515. THE VARIETY
OF INSTANCES
A generally accepted and applied rule of scientific method says that for testing a given law we should choose a variety of specimens as great as possible. For instance, in order to test the law that all metals expand by heat, we should examine not only specimens of iron, but of many different metals. It seems clear that a greater variety of instances allows a more effective examination of the law. Suppose three physicists examine the law mentioned; each of them makes one hundred experiments by heating one hundred metal pieces and observing their expamion; the first physicist neglects the rule of variety and takes only pieces of iron; the second follows the rule to a small extent by examining iron and copper pieces; the third satisfies the rule more thoroughly by taking his one hundred specimens from six different metals. Then we should say that the third physicist has confirmed the law by a more thoroughgoing examination than the two other physicists; therefore he has better reasons to declare the law wellfounded and to expect that future instances will likewise be found to be in accordance with the law; and in the same way the second physicist has more reasons than the first. 4ccordingly, if there is a t all an adequate concept of degree of confirmation with numerical values, then its value for the law, or for the prediction that a certain number of future instances will fulfill the law, should he higher on the evidence of the report of the third physicist about the positive results of his experiments than for the second physicist, and higher for the second than for the first. Generally speaking, the degree of confirmation of a law on the evidence of a number of confirming experiments should depend not only on the total number of (positive) instances found but clso on their variety, i.e. on the may they are distributed among various kinds. Ernest ~ a ~ has e discussed 1 ~ ~ this problem in detail. He explains the d i e culties iiivoived in finding a quantitative concept of degree of confirmation that er IC. Nagel, Principles of the Theory of Probability. vol. 1, No. 6, 1939; see pp. 6871.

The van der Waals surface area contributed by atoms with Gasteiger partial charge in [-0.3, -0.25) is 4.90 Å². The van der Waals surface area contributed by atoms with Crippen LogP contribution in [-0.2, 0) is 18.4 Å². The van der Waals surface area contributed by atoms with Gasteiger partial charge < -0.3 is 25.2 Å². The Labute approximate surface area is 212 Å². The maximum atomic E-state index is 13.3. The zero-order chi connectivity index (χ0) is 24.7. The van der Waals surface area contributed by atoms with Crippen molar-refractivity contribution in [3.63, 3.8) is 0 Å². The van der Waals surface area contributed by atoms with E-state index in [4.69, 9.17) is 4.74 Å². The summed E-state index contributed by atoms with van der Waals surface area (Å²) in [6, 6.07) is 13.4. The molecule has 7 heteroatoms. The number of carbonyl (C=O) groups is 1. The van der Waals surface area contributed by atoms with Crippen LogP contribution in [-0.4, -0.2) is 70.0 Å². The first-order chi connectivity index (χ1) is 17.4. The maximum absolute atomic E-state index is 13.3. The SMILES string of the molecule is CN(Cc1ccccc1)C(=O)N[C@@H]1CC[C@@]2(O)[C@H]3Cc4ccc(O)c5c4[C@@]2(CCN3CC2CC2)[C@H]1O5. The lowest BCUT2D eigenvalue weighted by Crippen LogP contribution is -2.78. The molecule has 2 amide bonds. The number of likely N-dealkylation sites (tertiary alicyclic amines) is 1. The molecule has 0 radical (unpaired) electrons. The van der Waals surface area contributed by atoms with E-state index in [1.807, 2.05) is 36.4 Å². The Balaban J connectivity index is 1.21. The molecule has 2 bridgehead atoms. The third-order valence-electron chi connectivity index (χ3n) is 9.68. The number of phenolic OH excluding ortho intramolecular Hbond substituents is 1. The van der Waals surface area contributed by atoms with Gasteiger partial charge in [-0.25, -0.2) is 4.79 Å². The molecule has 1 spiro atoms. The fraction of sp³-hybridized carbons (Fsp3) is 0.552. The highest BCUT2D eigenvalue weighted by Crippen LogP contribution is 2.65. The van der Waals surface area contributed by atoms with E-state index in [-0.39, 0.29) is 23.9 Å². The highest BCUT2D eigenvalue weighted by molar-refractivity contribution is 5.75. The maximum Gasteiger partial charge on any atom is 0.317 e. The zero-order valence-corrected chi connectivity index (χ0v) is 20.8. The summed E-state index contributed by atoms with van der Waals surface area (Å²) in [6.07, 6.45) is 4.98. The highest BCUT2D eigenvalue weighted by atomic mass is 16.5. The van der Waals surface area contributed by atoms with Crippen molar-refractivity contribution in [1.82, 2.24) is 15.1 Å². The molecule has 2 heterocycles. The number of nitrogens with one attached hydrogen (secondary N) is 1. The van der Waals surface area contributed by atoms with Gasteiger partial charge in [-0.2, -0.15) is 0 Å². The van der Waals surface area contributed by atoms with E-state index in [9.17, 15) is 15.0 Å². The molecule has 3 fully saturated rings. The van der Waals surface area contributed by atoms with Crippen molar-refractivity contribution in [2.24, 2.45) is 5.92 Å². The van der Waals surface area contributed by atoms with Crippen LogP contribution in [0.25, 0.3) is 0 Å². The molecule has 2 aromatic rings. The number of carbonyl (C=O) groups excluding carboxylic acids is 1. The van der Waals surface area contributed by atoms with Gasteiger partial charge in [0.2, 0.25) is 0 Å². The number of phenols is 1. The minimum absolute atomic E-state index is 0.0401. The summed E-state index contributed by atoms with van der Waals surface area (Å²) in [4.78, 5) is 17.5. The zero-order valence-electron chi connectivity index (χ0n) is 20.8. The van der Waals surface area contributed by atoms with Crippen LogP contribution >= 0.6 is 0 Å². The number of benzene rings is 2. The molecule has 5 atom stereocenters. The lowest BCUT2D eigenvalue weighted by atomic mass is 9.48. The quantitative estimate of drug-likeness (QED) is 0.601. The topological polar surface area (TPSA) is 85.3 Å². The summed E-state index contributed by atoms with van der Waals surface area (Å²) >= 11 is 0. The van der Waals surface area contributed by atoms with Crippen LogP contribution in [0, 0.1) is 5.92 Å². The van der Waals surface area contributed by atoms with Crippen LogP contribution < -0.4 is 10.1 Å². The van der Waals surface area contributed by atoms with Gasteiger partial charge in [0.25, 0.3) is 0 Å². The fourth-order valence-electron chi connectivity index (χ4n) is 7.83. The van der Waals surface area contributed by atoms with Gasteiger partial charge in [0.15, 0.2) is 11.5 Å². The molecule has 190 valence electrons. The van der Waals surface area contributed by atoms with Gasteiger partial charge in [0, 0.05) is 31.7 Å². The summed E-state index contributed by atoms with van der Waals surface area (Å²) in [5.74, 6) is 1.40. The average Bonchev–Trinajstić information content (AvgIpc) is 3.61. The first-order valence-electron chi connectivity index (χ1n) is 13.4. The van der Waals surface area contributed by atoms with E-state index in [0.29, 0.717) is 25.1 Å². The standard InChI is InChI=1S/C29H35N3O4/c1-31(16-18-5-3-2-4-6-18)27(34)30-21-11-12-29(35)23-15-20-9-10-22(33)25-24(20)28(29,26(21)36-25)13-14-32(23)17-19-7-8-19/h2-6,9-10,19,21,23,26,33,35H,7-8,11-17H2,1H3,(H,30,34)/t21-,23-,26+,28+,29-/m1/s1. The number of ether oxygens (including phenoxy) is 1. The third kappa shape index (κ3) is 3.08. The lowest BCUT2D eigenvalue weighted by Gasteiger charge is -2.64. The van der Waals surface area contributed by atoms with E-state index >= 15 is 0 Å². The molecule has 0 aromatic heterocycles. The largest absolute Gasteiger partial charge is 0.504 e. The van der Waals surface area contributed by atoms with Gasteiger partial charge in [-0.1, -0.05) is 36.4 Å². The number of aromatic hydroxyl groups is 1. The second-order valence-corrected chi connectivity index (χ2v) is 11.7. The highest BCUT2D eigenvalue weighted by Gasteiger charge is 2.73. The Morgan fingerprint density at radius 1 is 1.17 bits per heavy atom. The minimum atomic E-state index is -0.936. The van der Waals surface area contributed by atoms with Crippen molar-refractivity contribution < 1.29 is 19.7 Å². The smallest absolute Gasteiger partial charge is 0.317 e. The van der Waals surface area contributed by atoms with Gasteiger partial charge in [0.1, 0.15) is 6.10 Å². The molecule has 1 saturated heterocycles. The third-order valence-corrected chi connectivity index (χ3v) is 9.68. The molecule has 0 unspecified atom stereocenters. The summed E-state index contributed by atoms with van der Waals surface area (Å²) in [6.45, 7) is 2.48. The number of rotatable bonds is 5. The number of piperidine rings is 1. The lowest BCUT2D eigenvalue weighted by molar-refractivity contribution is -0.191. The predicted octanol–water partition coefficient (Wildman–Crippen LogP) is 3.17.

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would satisfy the requirement we have just discussed, and he therefore expresses his doubt whether such a concept can be found a t all. IIe says (pp. 69f): ((It follows, however, that the degree of confirmation for a theory seems to be a function not only of the absolute numbcr of positive instances but also of the kinds of instances and of the relative number in each kind. It is not in general possible, therefore, to order degrees of confirmation in a linear order, because the evidence for theories may not be comparable in accordance with a simple linear schema; and a fortiori degrees of confirmation cannot, in general, be quantized." He illustrates his point by a numerical example. A theory T is examined by a number h' of experiments all of mhich yield positive instances; the specimens tested are taken from two nonoverlapping kinds 1